Back in the late 1990s, I started trying to write a biography of William Hayley (1745-1820), man of letters, amateur doctor and champion of women’s writing, and someone whose private life was, shall we say, interesting. I tried to write his biography, but although there was a fascinating tale (many fascinating tales) to draw out, no matter how I tried to organise the material, the structure always felt arbitrary. There were too many stories, ideas and people to explore. Too many paths to digress down in ways that would simultaneously enrich and undermine the narrative.
The project was relegated to the back-burner part of my brain where it bubbled away quietly along with several other semi-formed ideas.
A few years later, inspired by Tim Wright’s In Search of Oldton (2004), I started thinking about making the biography as a digital thing, telling Hayley’s story in jigsaw, rather than linear form. The codex is a fantastic storytelling technology, but it’s not omni-appropriate, and I felt that a new form – one that allowed for a more flexibly-structured and variable reading experience – might better suit Hayley’s life. And not only Hayley’s life. There was, I thought, something about the structural and ordering affordances of digital technologies that could enable auto/biographers and memoirists to make life writing more congruent with the felt experiences of living and remembering.
Years of occasional discussions with bright and imaginative people followed. Some loved the idea, others dismissed it. In the meantime, I was lucky enough to be offered opportunities to write and speak about developments in digital literature in a variety of contexts. All these, together with rapid developments in technologies and their adoption, and a failed Unbound project, were vital in growing my initial seed-of-an-idea to a point where it was, potentially, realisable.
But I couldn’t have created it myself. I can’t code, and knew I wouldn’t have the time to develop sufficient skills. Luckily, I met developer and entrepreneur Michael Kowalski. Twice, with an eighteen-month gap between meetings. At our first encounter, he expressed interest in the project. At our second, in an astonishing act of generosity, he offered to build it for me.
We started work early in 2013. Almost a decade after I’d first wondered if…
By this point, and with the benefit of several other people’s wisdom (especially Sue Thomas, Chris Meade and John Mitchinson), I knew I wanted the Hayley biography to enable readers to get to know him in a way that mimicked encountering him in real life. This meant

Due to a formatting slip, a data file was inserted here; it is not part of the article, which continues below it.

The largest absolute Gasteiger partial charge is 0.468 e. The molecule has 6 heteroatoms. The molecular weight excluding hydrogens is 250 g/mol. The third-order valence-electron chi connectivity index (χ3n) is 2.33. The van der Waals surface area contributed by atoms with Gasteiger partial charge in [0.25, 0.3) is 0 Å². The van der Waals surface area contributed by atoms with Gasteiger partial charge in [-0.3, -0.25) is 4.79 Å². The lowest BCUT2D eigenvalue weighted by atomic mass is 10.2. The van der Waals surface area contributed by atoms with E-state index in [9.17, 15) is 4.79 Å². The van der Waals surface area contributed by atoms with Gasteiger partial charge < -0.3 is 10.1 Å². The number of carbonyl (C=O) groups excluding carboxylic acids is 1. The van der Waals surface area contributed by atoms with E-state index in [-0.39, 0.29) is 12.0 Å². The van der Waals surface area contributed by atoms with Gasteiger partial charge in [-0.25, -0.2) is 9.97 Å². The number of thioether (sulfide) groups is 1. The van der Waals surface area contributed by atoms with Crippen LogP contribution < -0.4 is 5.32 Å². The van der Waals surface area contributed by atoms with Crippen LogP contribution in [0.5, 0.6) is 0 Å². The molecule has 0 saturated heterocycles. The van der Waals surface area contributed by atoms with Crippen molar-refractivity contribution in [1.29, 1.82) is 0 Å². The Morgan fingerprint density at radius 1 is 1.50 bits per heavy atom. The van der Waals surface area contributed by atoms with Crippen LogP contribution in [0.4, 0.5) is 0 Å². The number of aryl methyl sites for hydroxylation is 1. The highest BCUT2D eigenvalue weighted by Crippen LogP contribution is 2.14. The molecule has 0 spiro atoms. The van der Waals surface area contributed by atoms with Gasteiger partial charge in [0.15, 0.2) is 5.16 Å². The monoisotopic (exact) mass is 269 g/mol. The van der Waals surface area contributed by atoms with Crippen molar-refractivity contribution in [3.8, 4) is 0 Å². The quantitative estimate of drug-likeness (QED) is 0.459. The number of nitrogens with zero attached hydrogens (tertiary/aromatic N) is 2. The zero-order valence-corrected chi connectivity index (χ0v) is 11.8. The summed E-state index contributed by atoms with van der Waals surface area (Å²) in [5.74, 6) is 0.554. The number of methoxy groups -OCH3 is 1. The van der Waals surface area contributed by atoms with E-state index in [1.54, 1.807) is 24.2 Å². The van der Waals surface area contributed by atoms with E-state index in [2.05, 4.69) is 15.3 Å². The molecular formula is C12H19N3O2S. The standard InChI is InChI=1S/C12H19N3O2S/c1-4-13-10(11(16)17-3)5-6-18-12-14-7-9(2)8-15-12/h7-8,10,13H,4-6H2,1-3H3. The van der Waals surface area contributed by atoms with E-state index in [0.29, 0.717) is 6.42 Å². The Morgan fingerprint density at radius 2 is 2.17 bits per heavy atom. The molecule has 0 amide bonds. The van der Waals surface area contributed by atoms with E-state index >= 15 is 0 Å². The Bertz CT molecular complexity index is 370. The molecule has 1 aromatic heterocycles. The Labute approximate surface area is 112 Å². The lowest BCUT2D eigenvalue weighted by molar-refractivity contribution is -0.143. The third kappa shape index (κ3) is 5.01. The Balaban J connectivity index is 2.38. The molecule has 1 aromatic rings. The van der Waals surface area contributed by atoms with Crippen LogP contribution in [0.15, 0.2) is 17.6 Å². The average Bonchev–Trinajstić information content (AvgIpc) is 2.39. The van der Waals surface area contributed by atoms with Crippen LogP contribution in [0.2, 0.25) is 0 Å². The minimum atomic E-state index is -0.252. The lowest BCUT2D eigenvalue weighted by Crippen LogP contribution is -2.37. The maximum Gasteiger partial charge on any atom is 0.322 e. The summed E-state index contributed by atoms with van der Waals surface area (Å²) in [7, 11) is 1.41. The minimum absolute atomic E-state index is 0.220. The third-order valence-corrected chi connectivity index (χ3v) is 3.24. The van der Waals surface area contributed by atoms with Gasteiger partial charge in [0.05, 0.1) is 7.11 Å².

- Hayley and his words – rather than me and mine – would need be at its centre
- HayleyWorld couldn’t just be a website through which readers navigated entirely at their own volition. Hayley would need to demonstrate agency.
William Hayley wrote his Memoirs in the third person. I decided to base HayleyWorld around a series of extracts drawn from the book’s 700+ pages. It soon dawned on me that, if I wanted to simulate a relationship between readers and Hayley – which, in effect is what it means for the reader to get to know him in a way that mimics encountering him in real life – I’d need to edit these extracts into the first person. Meanwhile, I planned to confine my biographical contributions (literally) to the margins. To give you a sense of scale, HayleyWorld includes some 420 extracts from Hayley’s Memoirs and other autobiographical works, about three hundred of which feature my commentaries – short encyclopaedia-style pieces putting Hayley’s words into context.
These decisions forced me to recognise that the biography would include elements of fictionalisation.
Did that mean it wasn’t a biography?
If not, what was it? A novel?
I didn’t want to write a novel.
There are, writes Sergei Averintsev in Mapping Lives: The Uses of Biography (edited by Peter France and William St Clair), two words in Greek meaning life: bios and zoe. “The latter denotes vital energy … the quality of being alive”. Meanwhile, bios means “mode of life, manner of living, often what we name ‘conduct’ or ‘behaviour’.” HayleyWorld, I decided, was a zoeography. It would have the vital energy of Hayley’s life, all the information it delivered would be factually accurate, but the method of delivering that information – William Hayley addressing/interacting with his readers directly – would include elements of fictionalisation. Given that he’s been dead for nearly two hundred years, the location of the fact/fiction divide would be obvious.
Soon after Michael and I started work, I realised HayleyWorld needed an academic underpinning. I was basing it on the assumption that people read biographies to get to know the people they’re written about. Was that true? I couldn’t find any empirical research investigating why people read life writing and what they get out of it. And I also realised that I didn’t know how people get to know each other. Luckily, an opportunity arose to do a PhD in Digital Writing by Practice at Bath Spa University. Which – as well as being a wonderful life-enhancing experience – proved indispensable in ensuring that the thing got built.